I found the lower part of the Kleinwalsertal somewhat overdeveloped and so, we headed up to the top end of the valley at Baad, skipping the trendy tourist resorts and glitzy casinos for another day. Our rough plan was to head up towards the grassy summits which mark the watershed with the Tyrol province of Austria.
The going was good and the walking quiet and meditative on the first leg up to the sleepy alm hut at Mittlere Spitalalpe in the Derrenbachtal. After a welcome radler we carried on up the steeper slopes toward Derra Alpe where one lonely cow-heard maintained a relaxed vigil all summer long over his heard from a small alpe hut. Apart from the cow herd, we encountered nobody else up here and enjoyed the evermore dramatic views of “Allgäu’s Matterhorn”, the Großer Widderstein (2533m), a seemingly unassailable, rocky peak set in splendid isolation.
By now we had clearly identified our target for the day, the Güntlespitze; a pronounced grassy peak at 2092m and remarkably reminiscent of a hill in the Southern Highlands. The final section to the summit ridge proved to be remarkably airy and the steep grassy slope a little slippery; however it wasn’t long before I was on the top and enjoying a superb 360 degree panorama. Like any good Scottish peak there were also resident midges ready to welcome me. We headed back down toward Baad.
Back at the ranch, it was great to enjoy relaxing around our colourful accommodation in Obermaiselstein. In particular the kids loved cooling off in the many village water troughs and enjoying impromptu water fights. There’s nothing like a long mountain day to make you appreciate creature comforts (like a bath in a water trough !). Just down the road the community had organised an impromptu BBQ party in the woods for families; they provided the venue and you simply turn up with stuff to grill and some booze (and apple juice) and off you go ! We enjoyed a couple of relaxed hours eating “wurst” with the locals and other guests; the fine scent of wood smoke filtering up into the air.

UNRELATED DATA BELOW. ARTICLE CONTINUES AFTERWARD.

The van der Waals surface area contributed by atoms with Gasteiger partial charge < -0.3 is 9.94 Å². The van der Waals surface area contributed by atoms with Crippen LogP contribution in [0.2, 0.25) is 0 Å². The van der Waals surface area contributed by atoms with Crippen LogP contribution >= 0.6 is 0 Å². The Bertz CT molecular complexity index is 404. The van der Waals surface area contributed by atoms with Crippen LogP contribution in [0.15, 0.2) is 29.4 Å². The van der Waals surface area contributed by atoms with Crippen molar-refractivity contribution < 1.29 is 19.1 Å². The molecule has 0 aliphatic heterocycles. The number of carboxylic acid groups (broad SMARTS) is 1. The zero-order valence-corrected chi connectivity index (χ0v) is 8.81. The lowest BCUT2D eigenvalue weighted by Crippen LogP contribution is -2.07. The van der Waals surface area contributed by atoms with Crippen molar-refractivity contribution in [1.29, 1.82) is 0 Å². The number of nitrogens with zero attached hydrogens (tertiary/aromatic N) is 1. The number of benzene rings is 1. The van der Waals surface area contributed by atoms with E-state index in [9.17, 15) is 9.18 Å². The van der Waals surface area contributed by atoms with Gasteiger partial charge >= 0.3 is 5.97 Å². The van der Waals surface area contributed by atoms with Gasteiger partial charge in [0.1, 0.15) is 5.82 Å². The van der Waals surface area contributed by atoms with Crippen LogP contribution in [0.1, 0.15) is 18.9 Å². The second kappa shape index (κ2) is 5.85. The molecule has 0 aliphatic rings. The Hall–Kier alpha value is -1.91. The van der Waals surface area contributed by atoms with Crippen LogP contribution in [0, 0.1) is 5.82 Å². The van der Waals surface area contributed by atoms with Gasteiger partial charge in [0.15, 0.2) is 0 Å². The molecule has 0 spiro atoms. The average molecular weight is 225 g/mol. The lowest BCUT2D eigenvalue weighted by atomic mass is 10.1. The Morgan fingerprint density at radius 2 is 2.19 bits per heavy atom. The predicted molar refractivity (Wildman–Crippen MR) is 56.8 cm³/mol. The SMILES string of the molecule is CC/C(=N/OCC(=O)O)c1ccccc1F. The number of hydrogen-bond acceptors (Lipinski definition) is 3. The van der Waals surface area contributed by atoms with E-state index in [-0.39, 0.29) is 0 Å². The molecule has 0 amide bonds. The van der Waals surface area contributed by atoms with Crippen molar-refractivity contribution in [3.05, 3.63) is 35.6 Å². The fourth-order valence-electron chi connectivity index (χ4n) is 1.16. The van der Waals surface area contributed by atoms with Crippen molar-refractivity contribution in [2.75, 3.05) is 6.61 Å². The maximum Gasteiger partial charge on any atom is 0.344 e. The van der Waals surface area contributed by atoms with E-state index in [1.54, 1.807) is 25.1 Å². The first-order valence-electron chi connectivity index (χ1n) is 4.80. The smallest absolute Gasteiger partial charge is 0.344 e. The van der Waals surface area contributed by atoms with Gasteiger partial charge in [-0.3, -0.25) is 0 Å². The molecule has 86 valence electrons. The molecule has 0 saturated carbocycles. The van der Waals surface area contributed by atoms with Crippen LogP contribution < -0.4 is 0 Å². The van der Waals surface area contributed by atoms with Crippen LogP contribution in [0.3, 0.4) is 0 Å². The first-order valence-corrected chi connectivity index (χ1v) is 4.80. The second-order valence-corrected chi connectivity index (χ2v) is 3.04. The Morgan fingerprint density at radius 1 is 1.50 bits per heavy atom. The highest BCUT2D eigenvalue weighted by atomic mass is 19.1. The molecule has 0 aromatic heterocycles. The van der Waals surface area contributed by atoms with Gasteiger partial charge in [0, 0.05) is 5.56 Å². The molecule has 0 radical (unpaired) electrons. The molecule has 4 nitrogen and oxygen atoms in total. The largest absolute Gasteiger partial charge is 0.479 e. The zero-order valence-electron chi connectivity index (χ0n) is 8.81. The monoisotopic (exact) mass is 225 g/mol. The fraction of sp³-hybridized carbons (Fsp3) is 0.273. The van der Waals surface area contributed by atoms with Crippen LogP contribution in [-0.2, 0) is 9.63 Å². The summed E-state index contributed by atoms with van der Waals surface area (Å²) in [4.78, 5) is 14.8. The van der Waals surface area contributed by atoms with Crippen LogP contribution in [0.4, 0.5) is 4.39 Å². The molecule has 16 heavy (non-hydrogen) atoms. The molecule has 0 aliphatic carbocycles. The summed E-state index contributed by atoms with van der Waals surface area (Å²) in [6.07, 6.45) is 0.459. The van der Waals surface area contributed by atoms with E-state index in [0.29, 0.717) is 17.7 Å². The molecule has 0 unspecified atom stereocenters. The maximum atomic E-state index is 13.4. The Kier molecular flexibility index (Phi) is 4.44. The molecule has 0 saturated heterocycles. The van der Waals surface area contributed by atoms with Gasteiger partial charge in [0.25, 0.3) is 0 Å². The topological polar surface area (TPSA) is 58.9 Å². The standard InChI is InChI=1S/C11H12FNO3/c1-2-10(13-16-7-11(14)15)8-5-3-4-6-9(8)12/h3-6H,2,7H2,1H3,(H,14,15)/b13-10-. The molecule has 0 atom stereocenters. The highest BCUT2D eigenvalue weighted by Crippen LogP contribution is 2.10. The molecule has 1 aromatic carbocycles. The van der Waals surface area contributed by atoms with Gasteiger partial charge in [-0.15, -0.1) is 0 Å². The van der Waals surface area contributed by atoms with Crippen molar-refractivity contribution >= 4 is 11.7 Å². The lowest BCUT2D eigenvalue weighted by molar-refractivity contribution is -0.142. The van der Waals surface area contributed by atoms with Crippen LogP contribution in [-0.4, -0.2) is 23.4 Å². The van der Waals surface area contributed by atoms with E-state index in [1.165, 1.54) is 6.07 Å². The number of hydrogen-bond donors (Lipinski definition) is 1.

On the other side of the Illertal and up a side valley from Sonthofen, is Bad Hindelang; another colourful mountain village and “Wellness” Resort (currently the big in thing in Bayern for burn’t out executives). The Imberger Hornbahn is another great wee gondola trip for youngsters and provides easy access to mountain trails. In the hot weather we experienced, it was fine enough some days for us to find a shady spot in a mountain meadow for a picknick whilst the kids played; before adjouning to a mountain café for a much needed pint and a rosti – what a life indeed ! Beyond Hindelang is the Hinterstein Valley which has a more remote feel complete with colourful “hillbilly” style residents. This wonderful valley needs to be explored further one day and provides some great access to wilder country.
Around the last days of our Allgäu trip, the temperature dropped dramatically and fresh snow even appeared on the peaks; not something we had anticipated in August. We headed to the Bergbauern museum in Diepolz by Immenstadt where traditional farming practices and alpine life is showcased to visitors through a series of reconstructed farmsteadings and alp huts; the kids loved it here and got to milk (plastic) cows, “drive” real tractors and dress up in traditional dirndle and lederhosen costumes (I must admit to not feeling quite so good personally that day; with blood dripping from a hole in my head, the result of hitting it off the vehicle tailgate earlier that morning !).
Injuries besides, the place was stunningly beautiful – shafts of sunlight pierced the clouds and cloaked the hay meadows with a vibrant emerald green. A rainbow appeared; surely a portent from above, the arching colours of the spectrum descending to settle over the village kirk of Diepolz. Was it just the bump to the head that did it, or “does God surely exist”, I thought to myself as I looked across to the distant snow capped peaks; if so, he surely lives here in the Allgäu and has touched the place with magic… I went down the hill and headed to the local A & E Department, blood oozing steadily from a hole in my head…